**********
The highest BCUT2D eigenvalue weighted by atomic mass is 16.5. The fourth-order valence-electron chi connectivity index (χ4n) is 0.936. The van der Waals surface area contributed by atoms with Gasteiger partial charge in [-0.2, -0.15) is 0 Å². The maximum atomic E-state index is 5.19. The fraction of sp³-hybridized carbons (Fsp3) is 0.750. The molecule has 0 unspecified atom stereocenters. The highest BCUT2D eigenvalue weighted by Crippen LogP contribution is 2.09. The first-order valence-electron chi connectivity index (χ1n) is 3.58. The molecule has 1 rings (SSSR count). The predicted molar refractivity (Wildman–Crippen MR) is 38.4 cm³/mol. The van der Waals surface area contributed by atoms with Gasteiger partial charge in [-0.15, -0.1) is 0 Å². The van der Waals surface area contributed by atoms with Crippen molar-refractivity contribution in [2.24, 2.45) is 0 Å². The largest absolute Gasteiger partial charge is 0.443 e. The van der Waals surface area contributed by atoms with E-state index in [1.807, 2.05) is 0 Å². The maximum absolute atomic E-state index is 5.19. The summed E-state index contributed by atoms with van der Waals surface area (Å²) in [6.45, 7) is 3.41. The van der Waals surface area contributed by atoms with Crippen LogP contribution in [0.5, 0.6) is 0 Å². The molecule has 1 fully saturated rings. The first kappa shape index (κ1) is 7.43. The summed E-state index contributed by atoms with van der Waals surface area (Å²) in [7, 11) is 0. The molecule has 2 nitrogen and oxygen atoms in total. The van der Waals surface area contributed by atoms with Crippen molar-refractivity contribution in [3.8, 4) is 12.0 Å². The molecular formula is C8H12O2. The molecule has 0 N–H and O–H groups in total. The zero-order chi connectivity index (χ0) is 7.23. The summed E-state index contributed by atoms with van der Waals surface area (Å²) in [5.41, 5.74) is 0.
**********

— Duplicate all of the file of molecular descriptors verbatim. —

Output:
The highest BCUT2D eigenvalue weighted by atomic mass is 16.5. The fourth-order valence-electron chi connectivity index (χ4n) is 0.936. The van der Waals surface area contributed by atoms with Gasteiger partial charge in [-0.2, -0.15) is 0 Å². The maximum atomic E-state index is 5.19. The fraction of sp³-hybridized carbons (Fsp3) is 0.750. The molecule has 0 unspecified atom stereocenters. The highest BCUT2D eigenvalue weighted by Crippen LogP contribution is 2.09. The first-order valence-electron chi connectivity index (χ1n) is 3.58. The molecule has 1 rings (SSSR count). The predicted molar refractivity (Wildman–Crippen MR) is 38.4 cm³/mol. The van der Waals surface area contributed by atoms with Gasteiger partial charge in [-0.15, -0.1) is 0 Å². The van der Waals surface area contributed by atoms with Crippen molar-refractivity contribution in [2.24, 2.45) is 0 Å². The largest absolute Gasteiger partial charge is 0.443 e. The van der Waals surface area contributed by atoms with E-state index in [1.807, 2.05) is 0 Å². The maximum absolute atomic E-state index is 5.19. The summed E-state index contributed by atoms with van der Waals surface area (Å²) in [6.45, 7) is 3.41. The van der Waals surface area contributed by atoms with Crippen LogP contribution in [0.5, 0.6) is 0 Å². The molecule has 1 fully saturated rings. The first kappa shape index (κ1) is 7.43. The summed E-state index contributed by atoms with van der Waals surface area (Å²) in [7, 11) is 0. The molecule has 2 nitrogen and oxygen atoms in total. The van der Waals surface area contributed by atoms with Crippen molar-refractivity contribution in [3.8, 4) is 12.0 Å². The molecular formula is C8H12O2. The molecule has 0 N–H and O–H groups in total. The zero-order chi connectivity index (χ0) is 7.23. The summed E-state index contributed by atoms with van der Waals surface area (Å²) in [5.41, 5.74) is 0.